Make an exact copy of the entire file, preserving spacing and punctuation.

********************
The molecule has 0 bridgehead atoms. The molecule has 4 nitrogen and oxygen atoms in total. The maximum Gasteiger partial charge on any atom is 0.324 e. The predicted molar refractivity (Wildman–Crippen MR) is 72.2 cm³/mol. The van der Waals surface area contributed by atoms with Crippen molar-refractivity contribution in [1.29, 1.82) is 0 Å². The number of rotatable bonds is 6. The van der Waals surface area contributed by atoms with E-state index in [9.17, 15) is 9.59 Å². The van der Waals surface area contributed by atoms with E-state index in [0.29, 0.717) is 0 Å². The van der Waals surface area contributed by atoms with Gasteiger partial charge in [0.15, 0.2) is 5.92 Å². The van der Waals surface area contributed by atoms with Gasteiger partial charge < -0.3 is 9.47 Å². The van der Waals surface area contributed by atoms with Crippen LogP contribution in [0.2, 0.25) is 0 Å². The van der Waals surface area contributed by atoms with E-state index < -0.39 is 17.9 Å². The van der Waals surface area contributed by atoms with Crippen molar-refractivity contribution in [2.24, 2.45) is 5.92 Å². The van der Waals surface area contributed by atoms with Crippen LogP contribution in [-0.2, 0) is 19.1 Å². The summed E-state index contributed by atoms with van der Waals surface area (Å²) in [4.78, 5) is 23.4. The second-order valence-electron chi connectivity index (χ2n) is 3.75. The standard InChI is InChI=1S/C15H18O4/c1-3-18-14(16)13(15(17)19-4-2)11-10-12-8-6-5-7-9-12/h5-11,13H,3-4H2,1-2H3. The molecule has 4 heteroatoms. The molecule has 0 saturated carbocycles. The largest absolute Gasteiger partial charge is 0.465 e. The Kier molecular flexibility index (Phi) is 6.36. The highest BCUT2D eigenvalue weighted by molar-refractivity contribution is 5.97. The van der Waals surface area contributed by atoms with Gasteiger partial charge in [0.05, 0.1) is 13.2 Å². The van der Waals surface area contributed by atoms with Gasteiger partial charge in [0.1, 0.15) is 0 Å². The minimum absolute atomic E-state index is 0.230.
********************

The molecule has 0 bridgehead atoms. The molecule has 4 nitrogen and oxygen atoms in total. The maximum Gasteiger partial charge on any atom is 0.324 e. The predicted molar refractivity (Wildman–Crippen MR) is 72.2 cm³/mol. The van der Waals surface area contributed by atoms with Crippen molar-refractivity contribution in [1.29, 1.82) is 0 Å². The number of rotatable bonds is 6. The van der Waals surface area contributed by atoms with E-state index in [9.17, 15) is 9.59 Å². The van der Waals surface area contributed by atoms with E-state index in [0.29, 0.717) is 0 Å². The van der Waals surface area contributed by atoms with Gasteiger partial charge in [0.15, 0.2) is 5.92 Å². The van der Waals surface area contributed by atoms with Gasteiger partial charge < -0.3 is 9.47 Å². The van der Waals surface area contributed by atoms with Crippen LogP contribution in [0.2, 0.25) is 0 Å². The van der Waals surface area contributed by atoms with E-state index < -0.39 is 17.9 Å². The van der Waals surface area contributed by atoms with Crippen molar-refractivity contribution in [2.24, 2.45) is 5.92 Å². The van der Waals surface area contributed by atoms with Crippen LogP contribution in [-0.2, 0) is 19.1 Å². The summed E-state index contributed by atoms with van der Waals surface area (Å²) in [4.78, 5) is 23.4. The second-order valence-electron chi connectivity index (χ2n) is 3.75. The standard InChI is InChI=1S/C15H18O4/c1-3-18-14(16)13(15(17)19-4-2)11-10-12-8-6-5-7-9-12/h5-11,13H,3-4H2,1-2H3. The molecule has 4 heteroatoms. The molecule has 0 saturated carbocycles. The largest absolute Gasteiger partial charge is 0.465 e. The Kier molecular flexibility index (Phi) is 6.36. The highest BCUT2D eigenvalue weighted by molar-refractivity contribution is 5.97. The van der Waals surface area contributed by atoms with Gasteiger partial charge in [0.05, 0.1) is 13.2 Å². The van der Waals surface area contributed by atoms with Gasteiger partial charge in [0.1, 0.15) is 0 Å². The minimum absolute atomic E-state index is 0.230.